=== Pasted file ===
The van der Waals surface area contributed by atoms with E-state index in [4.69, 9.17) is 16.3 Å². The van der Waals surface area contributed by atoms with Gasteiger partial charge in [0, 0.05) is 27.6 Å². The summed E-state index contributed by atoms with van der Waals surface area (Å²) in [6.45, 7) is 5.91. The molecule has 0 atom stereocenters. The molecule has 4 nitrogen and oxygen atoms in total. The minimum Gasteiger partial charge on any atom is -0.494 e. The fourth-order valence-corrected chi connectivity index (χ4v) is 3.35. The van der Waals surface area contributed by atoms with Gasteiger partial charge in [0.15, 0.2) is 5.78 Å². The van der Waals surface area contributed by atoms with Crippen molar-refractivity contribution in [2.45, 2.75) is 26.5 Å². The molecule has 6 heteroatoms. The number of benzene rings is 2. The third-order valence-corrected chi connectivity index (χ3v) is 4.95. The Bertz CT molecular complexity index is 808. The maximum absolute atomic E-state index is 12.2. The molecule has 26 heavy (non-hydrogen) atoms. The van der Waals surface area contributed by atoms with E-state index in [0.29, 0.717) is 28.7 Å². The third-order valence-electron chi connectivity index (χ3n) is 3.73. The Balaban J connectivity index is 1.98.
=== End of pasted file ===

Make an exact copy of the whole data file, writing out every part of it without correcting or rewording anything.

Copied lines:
The van der Waals surface area contributed by atoms with E-state index in [4.69, 9.17) is 16.3 Å². The van der Waals surface area contributed by atoms with Gasteiger partial charge in [0, 0.05) is 27.6 Å². The summed E-state index contributed by atoms with van der Waals surface area (Å²) in [6.45, 7) is 5.91. The molecule has 0 atom stereocenters. The molecule has 4 nitrogen and oxygen atoms in total. The minimum Gasteiger partial charge on any atom is -0.494 e. The fourth-order valence-corrected chi connectivity index (χ4v) is 3.35. The van der Waals surface area contributed by atoms with Gasteiger partial charge in [0.15, 0.2) is 5.78 Å². The van der Waals surface area contributed by atoms with Crippen molar-refractivity contribution in [2.45, 2.75) is 26.5 Å². The molecule has 6 heteroatoms. The number of benzene rings is 2. The third-order valence-corrected chi connectivity index (χ3v) is 4.95. The Bertz CT molecular complexity index is 808. The maximum absolute atomic E-state index is 12.2. The molecule has 26 heavy (non-hydrogen) atoms. The van der Waals surface area contributed by atoms with E-state index in [0.29, 0.717) is 28.7 Å². The third-order valence-electron chi connectivity index (χ3n) is 3.73. The Balaban J connectivity index is 1.98.